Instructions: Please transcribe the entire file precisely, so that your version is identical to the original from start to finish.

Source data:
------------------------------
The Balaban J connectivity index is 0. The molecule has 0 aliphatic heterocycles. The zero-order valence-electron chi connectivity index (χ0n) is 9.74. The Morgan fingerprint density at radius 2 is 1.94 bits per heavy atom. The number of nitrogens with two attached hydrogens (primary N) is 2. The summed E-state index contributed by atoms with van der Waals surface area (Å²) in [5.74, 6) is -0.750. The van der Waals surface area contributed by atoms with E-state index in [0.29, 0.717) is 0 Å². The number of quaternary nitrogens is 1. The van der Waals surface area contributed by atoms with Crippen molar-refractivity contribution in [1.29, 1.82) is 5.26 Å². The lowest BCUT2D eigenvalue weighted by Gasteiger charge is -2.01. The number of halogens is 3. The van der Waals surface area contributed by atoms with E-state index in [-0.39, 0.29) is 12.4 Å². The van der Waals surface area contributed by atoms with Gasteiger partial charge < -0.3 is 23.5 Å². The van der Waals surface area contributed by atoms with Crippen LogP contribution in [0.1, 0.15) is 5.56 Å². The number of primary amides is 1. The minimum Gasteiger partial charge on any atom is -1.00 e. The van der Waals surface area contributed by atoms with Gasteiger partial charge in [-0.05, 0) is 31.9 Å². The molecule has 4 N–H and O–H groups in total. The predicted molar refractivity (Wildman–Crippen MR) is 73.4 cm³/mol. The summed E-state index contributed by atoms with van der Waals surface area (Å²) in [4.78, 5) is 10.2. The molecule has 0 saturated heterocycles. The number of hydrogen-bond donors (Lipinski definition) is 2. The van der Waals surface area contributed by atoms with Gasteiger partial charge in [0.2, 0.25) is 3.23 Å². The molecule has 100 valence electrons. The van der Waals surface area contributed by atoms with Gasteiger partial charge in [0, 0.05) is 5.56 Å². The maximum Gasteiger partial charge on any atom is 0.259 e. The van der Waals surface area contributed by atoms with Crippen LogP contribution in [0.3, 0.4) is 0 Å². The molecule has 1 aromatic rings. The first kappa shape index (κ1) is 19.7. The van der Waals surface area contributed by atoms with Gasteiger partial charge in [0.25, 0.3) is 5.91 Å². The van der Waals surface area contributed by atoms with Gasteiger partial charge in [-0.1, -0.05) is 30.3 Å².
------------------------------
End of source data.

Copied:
The Balaban J connectivity index is 0. The molecule has 0 aliphatic heterocycles. The zero-order valence-electron chi connectivity index (χ0n) is 9.74. The Morgan fingerprint density at radius 2 is 1.94 bits per heavy atom. The number of nitrogens with two attached hydrogens (primary N) is 2. The summed E-state index contributed by atoms with van der Waals surface area (Å²) in [5.74, 6) is -0.750. The van der Waals surface area contributed by atoms with E-state index in [0.29, 0.717) is 0 Å². The number of quaternary nitrogens is 1. The van der Waals surface area contributed by atoms with Crippen molar-refractivity contribution in [1.29, 1.82) is 5.26 Å². The lowest BCUT2D eigenvalue weighted by Gasteiger charge is -2.01. The number of halogens is 3. The van der Waals surface area contributed by atoms with E-state index in [-0.39, 0.29) is 12.4 Å². The van der Waals surface area contributed by atoms with Gasteiger partial charge < -0.3 is 23.5 Å². The van der Waals surface area contributed by atoms with Crippen LogP contribution in [0.1, 0.15) is 5.56 Å². The number of primary amides is 1. The minimum Gasteiger partial charge on any atom is -1.00 e. The van der Waals surface area contributed by atoms with Gasteiger partial charge in [-0.05, 0) is 31.9 Å². The molecule has 4 N–H and O–H groups in total. The predicted molar refractivity (Wildman–Crippen MR) is 73.4 cm³/mol. The summed E-state index contributed by atoms with van der Waals surface area (Å²) in [4.78, 5) is 10.2. The molecule has 0 saturated heterocycles. The number of hydrogen-bond donors (Lipinski definition) is 2. The van der Waals surface area contributed by atoms with Gasteiger partial charge in [0.2, 0.25) is 3.23 Å². The molecule has 100 valence electrons. The van der Waals surface area contributed by atoms with Gasteiger partial charge in [0, 0.05) is 5.56 Å². The maximum Gasteiger partial charge on any atom is 0.259 e. The van der Waals surface area contributed by atoms with Crippen LogP contribution in [0.3, 0.4) is 0 Å². The molecule has 1 aromatic rings. The first kappa shape index (κ1) is 19.7. The van der Waals surface area contributed by atoms with Gasteiger partial charge in [0.25, 0.3) is 5.91 Å². The van der Waals surface area contributed by atoms with Gasteiger partial charge in [-0.1, -0.05) is 30.3 Å².